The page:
In contrast, if you bottle feed your baby, it’s far too easy to just lie still and let somebody else do the feeding for you. This slows your healing. It also deprives you of an important opportunity to bond with your baby. And it deprives your baby of the immunity she can get from your body to protect her until her own immune system is more developed.
Second, breastfeeding helps your uterus contract to its original size more quickly. The sooner your uterus shrinks, the more comfortable your wound will be (and the sooner you can wear your old clothes too).
6. Drink a lot of water. First, this helps flush your body of all the chemicals they loaded into it during your operation.
Second, proper hydration helps your wound heal more quickly.
Third, as counter-intuitive as it may sound, drinking more water actually helps reduce the swelling in your body caused by water retention (when your body is fully hydrated, it tends to excrete water more freely rather than try to hoard it in).
Fourth, drinking a lot of water can prevent UTI, which can be caused by that catheter they inserted into your urethra before the operation. Urine, which is sterile, helps wash your urinary tract.
And fifth, drinking a lot of water (and avoiding sugary food) is also good for preventing yeast infection, which is caused by all those antibiotics you need to take. The antibiotics also kill the good bacteria in your vagina, which can make you prone to yeast. Urinating often can maintain a good acidic environment in your vaginal area, to help prevent yeast infection.
7. Leave off the underwear. Hush, don’t tell anybody, but since my CS, I’ve taken to wearing long skirts and nothing else below my waist. If I bleed on the skirt, I wash the skirt and wear a fresh skirt.
Why did I nix the knickers?
First, it is so much more comfortable when there is no panty or panty garter rubbing against your wound.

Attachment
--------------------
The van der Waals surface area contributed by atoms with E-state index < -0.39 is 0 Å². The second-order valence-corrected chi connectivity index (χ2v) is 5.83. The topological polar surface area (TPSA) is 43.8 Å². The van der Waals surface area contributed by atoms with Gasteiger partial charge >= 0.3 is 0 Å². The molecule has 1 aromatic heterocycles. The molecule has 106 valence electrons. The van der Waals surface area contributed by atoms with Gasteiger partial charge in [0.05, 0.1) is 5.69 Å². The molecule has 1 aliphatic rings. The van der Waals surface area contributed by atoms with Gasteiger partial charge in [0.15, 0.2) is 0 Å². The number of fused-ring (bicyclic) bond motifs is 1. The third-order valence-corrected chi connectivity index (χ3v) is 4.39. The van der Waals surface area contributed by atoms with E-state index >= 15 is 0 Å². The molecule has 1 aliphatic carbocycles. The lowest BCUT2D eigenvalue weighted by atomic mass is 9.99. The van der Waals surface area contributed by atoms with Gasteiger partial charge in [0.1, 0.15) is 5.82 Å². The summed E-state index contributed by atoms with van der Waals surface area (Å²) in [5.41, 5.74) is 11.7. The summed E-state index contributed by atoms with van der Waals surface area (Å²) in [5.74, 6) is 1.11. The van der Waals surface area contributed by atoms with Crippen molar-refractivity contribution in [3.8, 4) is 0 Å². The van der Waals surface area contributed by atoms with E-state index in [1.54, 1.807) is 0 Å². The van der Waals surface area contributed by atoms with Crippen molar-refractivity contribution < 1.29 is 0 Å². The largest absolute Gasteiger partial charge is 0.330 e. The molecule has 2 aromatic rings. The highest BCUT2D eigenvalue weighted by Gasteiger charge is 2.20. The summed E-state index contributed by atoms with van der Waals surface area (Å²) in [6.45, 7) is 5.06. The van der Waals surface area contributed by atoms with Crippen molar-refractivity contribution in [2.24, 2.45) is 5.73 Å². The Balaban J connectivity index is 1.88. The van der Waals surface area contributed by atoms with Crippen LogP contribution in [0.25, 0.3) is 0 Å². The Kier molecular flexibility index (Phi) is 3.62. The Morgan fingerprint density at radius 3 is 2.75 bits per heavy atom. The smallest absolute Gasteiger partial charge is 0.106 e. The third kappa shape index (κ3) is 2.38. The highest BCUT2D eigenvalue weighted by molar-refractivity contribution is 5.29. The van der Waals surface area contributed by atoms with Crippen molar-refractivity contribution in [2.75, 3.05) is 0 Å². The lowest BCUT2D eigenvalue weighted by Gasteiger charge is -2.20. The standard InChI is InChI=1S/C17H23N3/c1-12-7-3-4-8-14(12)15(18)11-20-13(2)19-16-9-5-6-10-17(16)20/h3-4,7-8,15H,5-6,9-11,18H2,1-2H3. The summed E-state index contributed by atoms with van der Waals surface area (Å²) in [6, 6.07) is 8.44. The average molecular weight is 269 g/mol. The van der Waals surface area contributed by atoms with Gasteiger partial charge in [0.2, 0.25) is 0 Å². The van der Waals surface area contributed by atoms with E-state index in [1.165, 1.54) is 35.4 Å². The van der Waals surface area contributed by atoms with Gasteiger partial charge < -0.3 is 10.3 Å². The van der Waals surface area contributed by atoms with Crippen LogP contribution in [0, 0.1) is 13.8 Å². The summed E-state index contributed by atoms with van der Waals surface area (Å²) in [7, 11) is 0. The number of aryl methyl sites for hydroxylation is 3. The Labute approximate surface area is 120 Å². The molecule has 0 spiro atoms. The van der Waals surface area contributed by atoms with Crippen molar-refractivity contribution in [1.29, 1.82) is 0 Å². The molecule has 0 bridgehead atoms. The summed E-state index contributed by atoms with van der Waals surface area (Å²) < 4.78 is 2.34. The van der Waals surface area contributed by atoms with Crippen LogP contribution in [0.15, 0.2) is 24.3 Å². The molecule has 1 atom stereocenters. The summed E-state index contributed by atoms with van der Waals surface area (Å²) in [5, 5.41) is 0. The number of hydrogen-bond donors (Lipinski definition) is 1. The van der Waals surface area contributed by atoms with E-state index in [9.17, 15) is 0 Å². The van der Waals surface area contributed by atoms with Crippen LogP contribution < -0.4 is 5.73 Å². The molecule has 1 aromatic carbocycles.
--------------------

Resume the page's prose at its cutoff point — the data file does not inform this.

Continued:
Second, the absence of underwear keeps your pelvic area cool and dry, not warm and humid, so you can better avoid yeast infection.
8. Get Tegaderm for dressing your wound. This is a clear plastic adhesive bandage used for dressing surgical wounds. You can get it at the drugstore for about P100 per piece. It’s very useful for keeping your wound dry when you wash your feminine area or when you take a shower.
This is how I use it: I clean the wound with alcohol then Betadine, I cover the stiches with clean gauze, then I place the Tegaderm over the gauze. This forms a nice clean waterproof seal over the stitches.
To remove the Tegaderm, it helps to have an alcohol-soaked cotton ball to loosen the adhesive. I change my dressings after every shower.
Ten days after my CS, I was allowed to wet my wound, so I’ve stopped using the Tegaderm.
9. Arrange for a private car (or at least, a cab) to drive you home. And get a very careful driver, one who knows how to make the car glide over street humps and road bumps.
Avoid tricycle rides, in particular. I don’t think the inventor of the tricycle has ever heard of the word “shock absorber” — and believe me, you will feel every single bump on the road.
Don’t forget to take your pain killer an hour or two before the ride home, to give it time to take full effect. Remember, pain killers are your friend!
I hope this list helps you survive your own C-section. If you have any questions, feel free to ask. If you have your own CS survival tips, do share it with us!
DISCLOSURE: I’ve just realized this article kinda looks like an advertorial for Tegaderm. It is not—though I wish it were!
Image source: Jerome Ware